E-Commerce VAT Tax Prakas

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The details of the E-Commerce VAT Tax Prakas have been outlined by Cambodian legal firm DFDL. In April 2021 Sub-decree No. 65 S.E on the Implementation of Valued Added Tax on E-Commerce (“Sub-decree 65”) was enacted and it will impact from September 2021.

DFDL outlines the “conditions and mechanism for the collection of VAT on the provision of digital products, services and e-commerce activity by non-resident entities to consumers in Cambodia.” Rumours of the new taxes affecting eCommerce started circulating in late 2020.

Overseas suppliers of digital goods and services to customers in Cambodia, without the need to have a brick and mortar office in-country, made it difficult to tax the transactions claimed by the authorities.

“Article 75(2) of the Law on Taxation provided the ability to the Cambodian Government to issue a Sub-decree to impose special conditions concerning the liability to collect, declare and pay VAT where the supplier of the taxable supply that is consumed in Cambodia is not engaged in business in Cambodia or where there are other obstacles relating to the collection of VAT from the supplier”, said DFDL.

Prakas 542 MEF.P on the Rules and Procedure for the Implementation of VAT on E-Commerce (“Prakas 542”) was passed on the 8th of September 2021 and as its name suggests it provides further detail on how Sub-decree 65 will be implemented.

Rules and Procedure for the Implementation of VAT on E-Commerce (“Prakas 542”)

  • Since 8 September 2021, non-resident entities who provide digital goods/services or e-commerce activities to Cambodian consumers, and who expect to have sales of USD $15k or more before the end of the year, over three consecutive months, have 30 days to register for VAT with the General Department of Taxation (GDT) in Cambodia.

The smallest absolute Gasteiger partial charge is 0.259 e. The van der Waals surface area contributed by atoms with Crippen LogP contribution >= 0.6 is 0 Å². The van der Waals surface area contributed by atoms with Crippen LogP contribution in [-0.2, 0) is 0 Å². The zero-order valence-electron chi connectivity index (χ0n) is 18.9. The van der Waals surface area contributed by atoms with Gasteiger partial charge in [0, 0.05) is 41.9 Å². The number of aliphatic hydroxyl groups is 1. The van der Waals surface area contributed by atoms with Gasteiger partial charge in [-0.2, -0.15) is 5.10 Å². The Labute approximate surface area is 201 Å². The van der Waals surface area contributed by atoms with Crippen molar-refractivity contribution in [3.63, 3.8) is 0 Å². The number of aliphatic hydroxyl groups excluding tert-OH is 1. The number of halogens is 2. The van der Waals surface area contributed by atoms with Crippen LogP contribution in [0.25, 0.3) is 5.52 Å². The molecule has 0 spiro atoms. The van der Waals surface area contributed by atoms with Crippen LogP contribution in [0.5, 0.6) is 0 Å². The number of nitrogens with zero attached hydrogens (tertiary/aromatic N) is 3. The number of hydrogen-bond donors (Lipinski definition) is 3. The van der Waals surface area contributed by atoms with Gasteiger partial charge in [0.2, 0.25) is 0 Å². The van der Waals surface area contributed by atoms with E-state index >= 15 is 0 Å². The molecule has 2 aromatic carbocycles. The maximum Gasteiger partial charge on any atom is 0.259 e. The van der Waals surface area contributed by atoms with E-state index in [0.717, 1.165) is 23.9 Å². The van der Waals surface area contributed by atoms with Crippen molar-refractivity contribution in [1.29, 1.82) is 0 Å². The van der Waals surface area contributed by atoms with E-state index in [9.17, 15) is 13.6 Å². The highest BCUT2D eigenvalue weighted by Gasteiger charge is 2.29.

• From 2022, the same non-resident entities, that expect to have sales of USD $62.5k or more in 2022 (or future years), or expected sales in any calendar year of USD $15k or more for three consecutive months, will need to register for VAT within 30 days.
  • Once registered for VAT, non-resident entities will need to invoice customers in Cambodia with respect to B2C and B2B transactions. The VAT registered non-residents will need to file monthly VAT declarations and pay the 10% VAT on B2C sales to the GDT (General Department of Taxation).
  • Registered taxpayers who receive digital goods/services or e-commerce activities from a non-resident (B2B transaction), whether the non-resident has registered for VAT or not, will need to pay 10% VAT to the GDT on behalf of the non-resident under a VAT reverse charge mechanism.

Who is impacted?

DFDL claims parties primarily impacted by the updates are non-resident suppliers of digital goods, services and e-commerce activity (“Non-resident E-Supplier”) and importantly those registered taxpayers in Cambodia (“Taxable Person”) who transact with the aforementioned non-resident suppliers under a B2B transaction.

Failure to comply with these obligations could result in severe penalties.

We credit DFDL Cambodia with the information outlined in this article and a more detailed summary can be read here.

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